Legally, the written instruction by Late Mr. Adekunle is called a Will. The maker of a Will, in this case, Late Mr. Adekunle is called a Testator. The two eldest Female and Male members of the Late Mr. Adekunle’s father’s family whom he appointed to supervise the estate, each one of them is called an executor. While each member of the family he apportioned and allocated an asset to in the Will is a beneficiary. The lawyer is considered a guardian.

Any person who was there when the Will was signed by Late Mr. Adekunle is a witness. Late Mr. Adekunle having died with a written instruction; a Will would be said to have died intestate.

From the scenario above, the following facts could pass for answers to the question, to or not to write a will?

It is clear who is entitled to what assets in Late Mr. Adekunle’s estate. It is also clear the amount and portions of the assets in the deceased’s estate a member of the family is entitled to. There no likelihood of any form of disagreement on the estate.

Another benefit of having a written instruction like the one written by Late Mr. Adekunle is that the deceased’s estate would be distributed as he wishes. He can appoint and outline the powers of an Executor and/or Trustee. He can appoint a guardian for minor children. He can also specify funeral wishes.

From the above, whether you are married, single, have minor children, or own even a nominal amount of personal assets or property, it is advisable to have a will. In fact, every eligible adult should have a will or other means to control the disposition of his or her assets.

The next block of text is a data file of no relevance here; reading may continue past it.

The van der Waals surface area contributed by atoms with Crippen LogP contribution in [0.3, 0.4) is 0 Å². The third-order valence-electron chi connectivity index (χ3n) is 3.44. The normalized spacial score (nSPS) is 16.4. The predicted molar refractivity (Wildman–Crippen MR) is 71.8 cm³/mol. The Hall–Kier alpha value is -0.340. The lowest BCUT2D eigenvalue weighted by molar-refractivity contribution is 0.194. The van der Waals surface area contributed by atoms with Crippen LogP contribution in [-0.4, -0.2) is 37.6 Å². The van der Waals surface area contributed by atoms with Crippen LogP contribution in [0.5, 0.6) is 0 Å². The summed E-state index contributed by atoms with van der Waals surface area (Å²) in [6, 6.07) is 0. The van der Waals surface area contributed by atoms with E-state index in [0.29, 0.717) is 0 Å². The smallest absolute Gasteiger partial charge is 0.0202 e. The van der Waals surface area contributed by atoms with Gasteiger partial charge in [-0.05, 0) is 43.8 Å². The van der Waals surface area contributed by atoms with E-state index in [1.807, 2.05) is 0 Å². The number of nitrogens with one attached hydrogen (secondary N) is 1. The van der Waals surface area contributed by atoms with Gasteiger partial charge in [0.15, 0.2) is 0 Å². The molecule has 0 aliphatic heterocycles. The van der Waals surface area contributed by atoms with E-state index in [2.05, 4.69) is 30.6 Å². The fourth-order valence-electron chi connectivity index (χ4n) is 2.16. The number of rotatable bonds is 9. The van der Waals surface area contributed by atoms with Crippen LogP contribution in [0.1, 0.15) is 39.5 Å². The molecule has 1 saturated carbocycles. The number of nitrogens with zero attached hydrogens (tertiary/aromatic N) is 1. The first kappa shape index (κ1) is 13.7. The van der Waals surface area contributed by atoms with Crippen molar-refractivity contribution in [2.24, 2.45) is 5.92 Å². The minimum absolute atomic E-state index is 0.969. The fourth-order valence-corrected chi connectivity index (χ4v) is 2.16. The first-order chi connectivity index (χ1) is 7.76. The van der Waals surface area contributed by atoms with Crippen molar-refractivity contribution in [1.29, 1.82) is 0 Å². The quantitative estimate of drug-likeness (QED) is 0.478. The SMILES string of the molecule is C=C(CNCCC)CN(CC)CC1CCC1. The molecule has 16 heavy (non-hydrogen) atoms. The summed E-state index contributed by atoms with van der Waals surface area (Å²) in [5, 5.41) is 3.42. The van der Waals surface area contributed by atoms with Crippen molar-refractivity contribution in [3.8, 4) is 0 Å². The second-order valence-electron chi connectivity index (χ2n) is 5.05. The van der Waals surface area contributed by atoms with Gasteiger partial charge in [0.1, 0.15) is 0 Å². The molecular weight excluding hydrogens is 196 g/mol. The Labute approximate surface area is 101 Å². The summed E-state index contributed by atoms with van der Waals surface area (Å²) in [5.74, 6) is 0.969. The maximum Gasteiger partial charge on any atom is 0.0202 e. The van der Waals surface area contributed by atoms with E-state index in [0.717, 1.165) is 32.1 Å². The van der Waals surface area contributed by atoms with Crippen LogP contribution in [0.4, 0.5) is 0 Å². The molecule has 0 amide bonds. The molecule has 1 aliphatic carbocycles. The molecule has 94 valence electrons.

A will can be prepared by any person. Meanwhile, because of the how, the component, other technical, and legal mistakes to avoid in preparing a Will, it is advised, writing a Will should be handled by professionals instead of doing it by yourself.

Using professionals ensure that properties that ought not to be included in a Will are excluded. They also advise on the process, lodging of the Will, grant of probate, and consequential costs. Mostly, they handle the process from start to finish. They liaise with the relatives of the deceased to ensure smooth administration and compliance with the wishes of the deceased. They can be granted powers by the deceased or stated as preferred professional to liaise with the family for the process, instead of leaving it open to the relatives to decide. Which can be tilted with unnecessary selfish desires.

However, the failure of a deceased to write a Will does not mean that his or her estate would be wasted or allowed to waste or that the estate would be subjected to some stringent legal process during the administration of the estate. The process of ensuring the estate of the deceased who died without a Will is well provided for in the Administration of Estate Act and Law.

Writing of a Will by a deceased only ensures the aforementioned benefits to the deceased, his relatives, and the estate generally. With this article, a person is better informed on whether to or not to write a Will.

Adekola is a Legal Practitioner and Head, Probate Services, Greenwich Registrars and Data Solutions Limited. You can reach him on 08165299774 and 08150373535